Apple is Flush With Cash, But Don’t Expect Big M&A

Don’t expect any big M&A. Everyone is asking who Apple will acquire. The answer is: nobody. At least nobody big ($5B+).

  • Apple announced they’re paying $38B in repatriation taxes, which implies they’re bringing $215B back to the U.S.
  • If there was no tax holiday Apple would have paid about $80B in repatriation taxes, compared to the $38B they actually are paying.
  • Apple also announced $30B in capex investment over the next 5 years, including a new Apple campus for technical support.
  • We don’t expect this infusion of U.S. cash to change Apple’s capital allocation strategy and believe share buybacks will be the primary use of funds.
  • We don’t expect any big M&A deals above $5B, but see the company continuing to do tuck-in deals and invest in their supply chain.
  • We believe 80% of Apple’s motivation related to today’s news is for economic reasons, 20% for political reasons, and both are good for the company long-term.

Potential uses of cash, by order of significance.

1. Returning capital back to AAPL investors. AAPL will increase its buyback over the next 3 years by about $70B. We also believe Apple will announce a one time cash dividend of $12B. Lastly, we anticipate a 15% annual dividend increase that will cost Apple about $10B over a 4 year period. We expect these three to be announced when Apple reports their Mar-18 quarter sometime in April. We believe most of this is already priced into AAPL’s stock price.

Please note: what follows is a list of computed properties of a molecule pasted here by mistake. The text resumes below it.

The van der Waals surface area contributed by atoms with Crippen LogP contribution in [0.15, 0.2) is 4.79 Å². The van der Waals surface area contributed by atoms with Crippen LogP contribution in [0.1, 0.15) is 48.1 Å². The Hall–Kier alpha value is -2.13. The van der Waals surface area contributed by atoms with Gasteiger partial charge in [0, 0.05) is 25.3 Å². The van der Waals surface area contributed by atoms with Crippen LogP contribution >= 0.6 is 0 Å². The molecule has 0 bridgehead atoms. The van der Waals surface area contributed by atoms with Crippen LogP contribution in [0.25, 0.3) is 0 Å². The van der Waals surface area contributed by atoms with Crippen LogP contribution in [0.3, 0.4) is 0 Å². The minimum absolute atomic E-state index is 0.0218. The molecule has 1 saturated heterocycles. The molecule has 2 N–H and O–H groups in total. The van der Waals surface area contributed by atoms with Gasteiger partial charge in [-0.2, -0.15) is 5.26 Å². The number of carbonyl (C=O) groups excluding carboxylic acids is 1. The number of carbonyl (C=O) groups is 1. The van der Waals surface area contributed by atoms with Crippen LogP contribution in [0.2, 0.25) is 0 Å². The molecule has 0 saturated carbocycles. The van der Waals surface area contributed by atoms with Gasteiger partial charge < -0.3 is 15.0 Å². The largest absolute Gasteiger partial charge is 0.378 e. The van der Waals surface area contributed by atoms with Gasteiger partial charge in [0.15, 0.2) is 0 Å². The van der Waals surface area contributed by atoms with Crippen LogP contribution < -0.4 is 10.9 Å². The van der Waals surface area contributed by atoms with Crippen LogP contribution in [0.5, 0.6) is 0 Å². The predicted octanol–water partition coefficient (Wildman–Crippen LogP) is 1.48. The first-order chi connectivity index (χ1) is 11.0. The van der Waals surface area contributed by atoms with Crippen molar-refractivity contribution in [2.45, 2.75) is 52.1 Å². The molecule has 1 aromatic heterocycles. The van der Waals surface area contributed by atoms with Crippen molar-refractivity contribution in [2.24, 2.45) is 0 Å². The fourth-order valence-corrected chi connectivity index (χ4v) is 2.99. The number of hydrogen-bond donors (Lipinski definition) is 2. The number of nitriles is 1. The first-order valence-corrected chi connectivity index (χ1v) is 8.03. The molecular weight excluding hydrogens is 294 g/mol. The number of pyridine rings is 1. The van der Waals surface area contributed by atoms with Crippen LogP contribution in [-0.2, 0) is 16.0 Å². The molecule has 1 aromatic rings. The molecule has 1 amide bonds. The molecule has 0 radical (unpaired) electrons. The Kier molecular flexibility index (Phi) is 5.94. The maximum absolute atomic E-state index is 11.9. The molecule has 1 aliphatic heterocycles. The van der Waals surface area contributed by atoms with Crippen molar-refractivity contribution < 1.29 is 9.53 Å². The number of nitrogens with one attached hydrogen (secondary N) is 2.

2. U.S. capital expenditures. As mentioned, Apple also announced $30B in capex investment over the next 5 years, including a new Apple campus for technical support. Separately, Apple increased its commitment to its Advanced Manufacturing Fund to $5B from $1B.

3. Invest in component suppliers. As they’ve done in the recent past (Corning, Finisar), Apple will continue to invest in key component suppliers, likely optics, displays, or processors, to lock out competitors and expand their lead.

4. Tuck-in acquisitions. This includes hardware, apps, and services. Hardware: Magic Leap’s AR hardware is a logical acquisition on the heels of Apple’s recent (summer of 2017) purchase of SensoMotoric. Magic Leap’s last private round was valued at $5.5B, suggesting this deal is slightly more than Apple typically would pay. Services: Apple Watch and its ecosystem would be bolstered by Peloton. This reminds us of Beats – hardware that adds to the lineup and, most importantly, a services play that would also expand the Watch/fitness data platform. Apps: We could see similar deals to the Lattice Data acquisition related to apps and AI.

5. Longshot: Auto. For starters, they should buy Tesla. But it will never happen because Musk won’t sell. Clearly, Apple believes in autonomy, through what appears to be a smart-shuttle approach. Since the shuttle initiative is early, it’s a high-probability M&A area for Apple.

6. Employee bonuses. Bloomberg is reporting that Apple will be giving to $2500 bonuses in restricted stock to most employees. We estimate about 100,000 employees will benefit, which implies a $250m liability that will vest likely in 2 years.

Disclaimer: We actively write about the themes in which we invest: artificial intelligence, robotics, virtual reality, and augmented reality. From time to time, we will write about companies that are in our portfolio.  Content on this site including opinions on specific themes in technology, market estimates, and estimates and commentary regarding publicly traded or private companies is not intended for use in making investment decisions. We hold no obligation to update any of our projections. We express no warranties about any estimates or opinions we make.